From a wheat disease perspective, many of us are looking at wheat that is approaching heading or flag leaf. Hopefully, you are scouting, and if so, you may be seeing some leaf diseases in the lower canopy. We also know that it’s now time to prepare for managing Fusarium head blight. The fungus that causes this disease enters through the wheat flowers and infects the developing grain. Warm and humid environmental conditions during wheat flowering or barley heading favor the growth of the fungus.
So the question becomes: do you spray for leaf diseases now and come back for a second pass with a head scab product? Or do you hold out and just spray once at flowering?
The answer depends on how close you are to heading, what diseases are present in your field now, and how willing you are to run through your field twice. The goal is flag leaf protection here, but lesions on lower leaves can give rise to spores that can infect higher leaves. If you’ve got a bunch of blotch in your canopy now, and you’re at Feekes 9 or earlier, it may be worth your time to make a trip through the field with a fungicide now, as most of these products are systemic and will give you a few weeks of control. If your wheat is already heading when you discover leaf diseases, it might be more economical to wait until flowering begins so that you can apply Prosaro or Caramba for head scab, which will also give you great control of flag leaf diseases.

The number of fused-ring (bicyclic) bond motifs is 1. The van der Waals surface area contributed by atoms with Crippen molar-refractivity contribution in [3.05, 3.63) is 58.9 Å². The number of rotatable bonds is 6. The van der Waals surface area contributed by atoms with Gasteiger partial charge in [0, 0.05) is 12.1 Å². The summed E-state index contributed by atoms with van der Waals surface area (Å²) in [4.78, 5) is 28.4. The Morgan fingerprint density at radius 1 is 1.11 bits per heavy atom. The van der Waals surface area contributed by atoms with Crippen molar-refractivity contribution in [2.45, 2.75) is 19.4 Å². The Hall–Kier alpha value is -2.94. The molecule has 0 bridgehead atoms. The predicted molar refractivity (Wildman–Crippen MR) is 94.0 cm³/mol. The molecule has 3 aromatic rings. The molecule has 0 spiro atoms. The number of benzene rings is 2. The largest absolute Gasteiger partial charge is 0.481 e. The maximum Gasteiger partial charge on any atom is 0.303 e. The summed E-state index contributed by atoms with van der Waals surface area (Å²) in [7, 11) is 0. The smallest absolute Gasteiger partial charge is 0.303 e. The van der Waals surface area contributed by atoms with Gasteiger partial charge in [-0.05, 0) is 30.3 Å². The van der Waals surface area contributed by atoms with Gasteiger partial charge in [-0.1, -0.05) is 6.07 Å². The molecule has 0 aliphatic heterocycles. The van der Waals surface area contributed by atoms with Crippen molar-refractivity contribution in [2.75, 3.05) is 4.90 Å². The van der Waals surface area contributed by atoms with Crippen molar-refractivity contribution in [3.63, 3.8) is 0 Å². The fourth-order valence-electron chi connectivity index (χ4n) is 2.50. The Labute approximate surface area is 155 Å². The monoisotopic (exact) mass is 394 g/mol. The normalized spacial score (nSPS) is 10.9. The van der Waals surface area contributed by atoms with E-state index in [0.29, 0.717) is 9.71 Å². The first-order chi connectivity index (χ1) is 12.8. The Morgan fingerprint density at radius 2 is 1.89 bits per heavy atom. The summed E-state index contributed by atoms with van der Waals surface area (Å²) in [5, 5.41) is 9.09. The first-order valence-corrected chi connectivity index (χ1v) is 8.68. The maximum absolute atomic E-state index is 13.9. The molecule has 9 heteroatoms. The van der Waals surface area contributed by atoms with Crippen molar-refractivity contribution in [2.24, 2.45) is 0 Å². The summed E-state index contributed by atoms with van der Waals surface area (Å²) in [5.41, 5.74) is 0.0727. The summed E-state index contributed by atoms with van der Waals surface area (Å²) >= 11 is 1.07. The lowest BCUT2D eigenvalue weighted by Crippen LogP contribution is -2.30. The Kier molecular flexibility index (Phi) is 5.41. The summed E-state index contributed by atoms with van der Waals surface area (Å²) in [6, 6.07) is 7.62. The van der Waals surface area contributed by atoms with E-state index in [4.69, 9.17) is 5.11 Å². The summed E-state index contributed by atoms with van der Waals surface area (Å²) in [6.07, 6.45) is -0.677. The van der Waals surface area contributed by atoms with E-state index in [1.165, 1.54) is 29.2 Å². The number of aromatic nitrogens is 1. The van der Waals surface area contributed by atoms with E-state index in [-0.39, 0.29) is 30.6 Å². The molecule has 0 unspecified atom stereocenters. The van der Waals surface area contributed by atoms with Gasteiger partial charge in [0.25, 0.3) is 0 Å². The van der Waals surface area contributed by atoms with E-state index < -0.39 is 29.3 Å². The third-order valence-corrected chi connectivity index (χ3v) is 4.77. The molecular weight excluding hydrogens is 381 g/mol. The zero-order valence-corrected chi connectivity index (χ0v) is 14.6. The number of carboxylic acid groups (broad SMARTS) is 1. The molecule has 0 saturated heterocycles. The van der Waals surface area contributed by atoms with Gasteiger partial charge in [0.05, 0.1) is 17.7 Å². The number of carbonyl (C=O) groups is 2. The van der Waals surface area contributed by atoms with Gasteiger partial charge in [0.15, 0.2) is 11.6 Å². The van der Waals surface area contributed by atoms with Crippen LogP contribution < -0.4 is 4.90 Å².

Most areas of PA are now at a “Low or Medium,” but steadily increasing risk for the development of scab in wheat. While the temperatures have been high, the humidity until this week has not been high enough for the fungus to make spores. This will change very quickly this week, so keeping an eye on the FHB Risk Assessment Tool will become critical for those farmers who have wheat beginning to flower in the next few weeks. This forecasting site is an online model that helps us predict infection risk levels everywhere in the state. It has been improved over recent years to include some new features and better accuracy. Visit it at your convenience, or sign up to have updates e-mailed or texted directly to you.
Use your judgement based on your experience and your local conditions. Be prepared to spray a fungicide on fields that are at medium to high risk at flowering. Remember, sprays applied PRIOR to flowering will NOT provide significant suppression of scab or toxin production, however, a spray up to a week after the beginning of flowering can offer good disease and toxin reduction. Caramba or Prosaro are effective on scab and give control of most leaf diseases and glume blotch. They do not need to be tank mixed with another product to control these diseases. If either these products is unavailable, Proline and Folicur (which together provide the same chemicals as Prosaro) may be tank mixed at a rate of 3 + 3 fl oz/A. Spray nozzles should be angled at 30° down from horizontal, toward the grain heads, using forward- and backward mounted nozzles or nozzles with a two directional spray, such as Twinjet nozzles.